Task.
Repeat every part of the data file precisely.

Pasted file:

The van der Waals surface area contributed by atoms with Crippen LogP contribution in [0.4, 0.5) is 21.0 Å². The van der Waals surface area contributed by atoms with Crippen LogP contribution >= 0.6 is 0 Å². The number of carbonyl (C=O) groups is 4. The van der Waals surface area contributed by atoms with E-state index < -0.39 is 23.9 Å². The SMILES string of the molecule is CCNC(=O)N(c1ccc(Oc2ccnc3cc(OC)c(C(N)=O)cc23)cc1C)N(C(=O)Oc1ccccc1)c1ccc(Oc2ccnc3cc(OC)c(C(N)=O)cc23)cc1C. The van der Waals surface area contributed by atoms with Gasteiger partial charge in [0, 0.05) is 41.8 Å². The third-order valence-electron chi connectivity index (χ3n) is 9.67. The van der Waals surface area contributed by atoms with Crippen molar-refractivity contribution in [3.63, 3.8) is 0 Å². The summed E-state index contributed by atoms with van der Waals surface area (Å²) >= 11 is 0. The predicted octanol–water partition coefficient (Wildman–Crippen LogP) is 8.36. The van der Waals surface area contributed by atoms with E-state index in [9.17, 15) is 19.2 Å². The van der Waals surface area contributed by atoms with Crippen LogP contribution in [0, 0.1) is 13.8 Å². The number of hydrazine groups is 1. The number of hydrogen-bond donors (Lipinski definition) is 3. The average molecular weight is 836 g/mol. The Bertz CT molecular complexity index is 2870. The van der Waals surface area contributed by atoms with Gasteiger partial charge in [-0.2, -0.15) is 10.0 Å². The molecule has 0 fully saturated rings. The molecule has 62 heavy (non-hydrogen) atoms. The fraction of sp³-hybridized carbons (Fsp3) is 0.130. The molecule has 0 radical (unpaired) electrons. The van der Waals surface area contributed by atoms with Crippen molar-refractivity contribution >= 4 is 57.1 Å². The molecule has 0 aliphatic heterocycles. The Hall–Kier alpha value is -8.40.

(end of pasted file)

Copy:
The van der Waals surface area contributed by atoms with Crippen LogP contribution in [0.4, 0.5) is 21.0 Å². The van der Waals surface area contributed by atoms with Crippen LogP contribution >= 0.6 is 0 Å². The number of carbonyl (C=O) groups is 4. The van der Waals surface area contributed by atoms with E-state index < -0.39 is 23.9 Å². The SMILES string of the molecule is CCNC(=O)N(c1ccc(Oc2ccnc3cc(OC)c(C(N)=O)cc23)cc1C)N(C(=O)Oc1ccccc1)c1ccc(Oc2ccnc3cc(OC)c(C(N)=O)cc23)cc1C. The van der Waals surface area contributed by atoms with Gasteiger partial charge in [0, 0.05) is 41.8 Å². The third-order valence-electron chi connectivity index (χ3n) is 9.67. The van der Waals surface area contributed by atoms with Crippen molar-refractivity contribution in [3.63, 3.8) is 0 Å². The summed E-state index contributed by atoms with van der Waals surface area (Å²) >= 11 is 0. The predicted octanol–water partition coefficient (Wildman–Crippen LogP) is 8.36. The van der Waals surface area contributed by atoms with E-state index in [9.17, 15) is 19.2 Å². The van der Waals surface area contributed by atoms with Crippen LogP contribution in [0, 0.1) is 13.8 Å². The number of hydrazine groups is 1. The number of hydrogen-bond donors (Lipinski definition) is 3. The average molecular weight is 836 g/mol. The Bertz CT molecular complexity index is 2870. The van der Waals surface area contributed by atoms with Gasteiger partial charge in [-0.2, -0.15) is 10.0 Å². The molecule has 0 fully saturated rings. The molecule has 62 heavy (non-hydrogen) atoms. The fraction of sp³-hybridized carbons (Fsp3) is 0.130. The molecule has 0 radical (unpaired) electrons. The van der Waals surface area contributed by atoms with Crippen molar-refractivity contribution >= 4 is 57.1 Å². The molecule has 0 aliphatic heterocycles. The Hall–Kier alpha value is -8.40.